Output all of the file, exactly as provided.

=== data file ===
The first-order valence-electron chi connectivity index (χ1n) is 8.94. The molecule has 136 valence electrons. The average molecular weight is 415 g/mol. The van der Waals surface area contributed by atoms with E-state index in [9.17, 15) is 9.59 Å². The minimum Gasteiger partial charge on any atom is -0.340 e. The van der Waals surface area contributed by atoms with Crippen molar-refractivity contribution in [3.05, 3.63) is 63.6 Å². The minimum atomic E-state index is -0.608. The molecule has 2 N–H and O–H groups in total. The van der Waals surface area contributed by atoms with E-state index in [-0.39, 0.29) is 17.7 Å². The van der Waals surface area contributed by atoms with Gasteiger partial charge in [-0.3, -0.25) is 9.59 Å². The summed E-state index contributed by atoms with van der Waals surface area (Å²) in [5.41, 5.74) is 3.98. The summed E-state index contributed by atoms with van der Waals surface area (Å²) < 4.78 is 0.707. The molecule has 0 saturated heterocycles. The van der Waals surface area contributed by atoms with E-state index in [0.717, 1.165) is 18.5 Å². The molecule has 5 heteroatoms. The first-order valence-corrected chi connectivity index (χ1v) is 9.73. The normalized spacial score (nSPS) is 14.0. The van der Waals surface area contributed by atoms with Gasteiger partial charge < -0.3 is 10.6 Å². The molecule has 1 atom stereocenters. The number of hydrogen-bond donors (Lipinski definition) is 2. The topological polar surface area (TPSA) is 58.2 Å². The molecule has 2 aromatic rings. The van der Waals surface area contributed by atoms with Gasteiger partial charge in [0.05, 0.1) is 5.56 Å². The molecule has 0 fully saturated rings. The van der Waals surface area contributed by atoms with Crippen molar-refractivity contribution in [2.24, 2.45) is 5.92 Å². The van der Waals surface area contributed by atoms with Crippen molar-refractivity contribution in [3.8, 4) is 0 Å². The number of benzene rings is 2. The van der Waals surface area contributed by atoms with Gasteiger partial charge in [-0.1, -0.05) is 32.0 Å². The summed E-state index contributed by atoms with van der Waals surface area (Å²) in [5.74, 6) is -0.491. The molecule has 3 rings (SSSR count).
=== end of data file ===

The first-order valence-electron chi connectivity index (χ1n) is 8.94. The molecule has 136 valence electrons. The average molecular weight is 415 g/mol. The van der Waals surface area contributed by atoms with E-state index in [9.17, 15) is 9.59 Å². The minimum Gasteiger partial charge on any atom is -0.340 e. The van der Waals surface area contributed by atoms with Crippen molar-refractivity contribution in [3.05, 3.63) is 63.6 Å². The minimum atomic E-state index is -0.608. The molecule has 2 N–H and O–H groups in total. The van der Waals surface area contributed by atoms with E-state index in [-0.39, 0.29) is 17.7 Å². The van der Waals surface area contributed by atoms with Gasteiger partial charge in [-0.3, -0.25) is 9.59 Å². The summed E-state index contributed by atoms with van der Waals surface area (Å²) in [5.41, 5.74) is 3.98. The summed E-state index contributed by atoms with van der Waals surface area (Å²) < 4.78 is 0.707. The molecule has 0 saturated heterocycles. The van der Waals surface area contributed by atoms with E-state index in [0.717, 1.165) is 18.5 Å². The molecule has 5 heteroatoms. The first-order valence-corrected chi connectivity index (χ1v) is 9.73. The normalized spacial score (nSPS) is 14.0. The van der Waals surface area contributed by atoms with Gasteiger partial charge < -0.3 is 10.6 Å². The molecule has 1 atom stereocenters. The number of hydrogen-bond donors (Lipinski definition) is 2. The topological polar surface area (TPSA) is 58.2 Å². The molecule has 2 aromatic rings. The van der Waals surface area contributed by atoms with Gasteiger partial charge in [0.05, 0.1) is 5.56 Å². The molecule has 0 fully saturated rings. The van der Waals surface area contributed by atoms with Crippen molar-refractivity contribution in [2.24, 2.45) is 5.92 Å². The van der Waals surface area contributed by atoms with Crippen molar-refractivity contribution in [3.8, 4) is 0 Å². The number of benzene rings is 2. The van der Waals surface area contributed by atoms with Gasteiger partial charge in [-0.1, -0.05) is 32.0 Å². The summed E-state index contributed by atoms with van der Waals surface area (Å²) in [5.74, 6) is -0.491. The molecule has 3 rings (SSSR count).